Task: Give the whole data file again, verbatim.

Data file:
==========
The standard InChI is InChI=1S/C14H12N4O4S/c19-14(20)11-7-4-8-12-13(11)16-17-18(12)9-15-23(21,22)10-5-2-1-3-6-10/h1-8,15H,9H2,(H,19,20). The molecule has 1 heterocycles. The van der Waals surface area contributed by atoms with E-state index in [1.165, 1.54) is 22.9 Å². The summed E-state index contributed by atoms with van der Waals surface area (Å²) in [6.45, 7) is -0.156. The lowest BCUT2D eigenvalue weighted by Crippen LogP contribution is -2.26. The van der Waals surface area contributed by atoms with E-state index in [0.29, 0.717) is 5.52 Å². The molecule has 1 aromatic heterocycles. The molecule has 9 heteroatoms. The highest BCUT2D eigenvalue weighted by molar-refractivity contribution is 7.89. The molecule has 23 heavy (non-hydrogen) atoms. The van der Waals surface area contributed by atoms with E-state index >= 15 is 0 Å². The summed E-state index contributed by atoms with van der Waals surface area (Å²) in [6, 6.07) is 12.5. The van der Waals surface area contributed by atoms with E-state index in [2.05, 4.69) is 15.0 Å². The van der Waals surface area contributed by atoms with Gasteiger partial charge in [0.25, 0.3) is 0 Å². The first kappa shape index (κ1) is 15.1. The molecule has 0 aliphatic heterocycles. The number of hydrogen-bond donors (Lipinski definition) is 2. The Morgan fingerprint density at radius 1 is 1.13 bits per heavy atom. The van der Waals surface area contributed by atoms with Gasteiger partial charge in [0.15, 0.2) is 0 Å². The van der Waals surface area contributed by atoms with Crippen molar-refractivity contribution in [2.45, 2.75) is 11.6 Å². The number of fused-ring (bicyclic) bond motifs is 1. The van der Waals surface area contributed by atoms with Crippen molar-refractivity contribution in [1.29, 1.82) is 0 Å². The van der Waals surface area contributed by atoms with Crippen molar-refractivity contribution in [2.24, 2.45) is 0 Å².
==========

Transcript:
The standard InChI is InChI=1S/C14H12N4O4S/c19-14(20)11-7-4-8-12-13(11)16-17-18(12)9-15-23(21,22)10-5-2-1-3-6-10/h1-8,15H,9H2,(H,19,20). The molecule has 1 heterocycles. The van der Waals surface area contributed by atoms with E-state index in [1.165, 1.54) is 22.9 Å². The summed E-state index contributed by atoms with van der Waals surface area (Å²) in [6.45, 7) is -0.156. The lowest BCUT2D eigenvalue weighted by Crippen LogP contribution is -2.26. The van der Waals surface area contributed by atoms with E-state index in [0.29, 0.717) is 5.52 Å². The molecule has 1 aromatic heterocycles. The molecule has 9 heteroatoms. The highest BCUT2D eigenvalue weighted by molar-refractivity contribution is 7.89. The molecule has 23 heavy (non-hydrogen) atoms. The van der Waals surface area contributed by atoms with E-state index >= 15 is 0 Å². The summed E-state index contributed by atoms with van der Waals surface area (Å²) in [6, 6.07) is 12.5. The van der Waals surface area contributed by atoms with E-state index in [2.05, 4.69) is 15.0 Å². The van der Waals surface area contributed by atoms with Gasteiger partial charge in [0.25, 0.3) is 0 Å². The first kappa shape index (κ1) is 15.1. The molecule has 0 aliphatic heterocycles. The number of hydrogen-bond donors (Lipinski definition) is 2. The Morgan fingerprint density at radius 1 is 1.13 bits per heavy atom. The van der Waals surface area contributed by atoms with Gasteiger partial charge in [0.15, 0.2) is 0 Å². The van der Waals surface area contributed by atoms with Crippen molar-refractivity contribution in [2.45, 2.75) is 11.6 Å². The number of fused-ring (bicyclic) bond motifs is 1. The van der Waals surface area contributed by atoms with Crippen molar-refractivity contribution in [1.29, 1.82) is 0 Å². The van der Waals surface area contributed by atoms with Crippen molar-refractivity contribution in [2.24, 2.45) is 0 Å².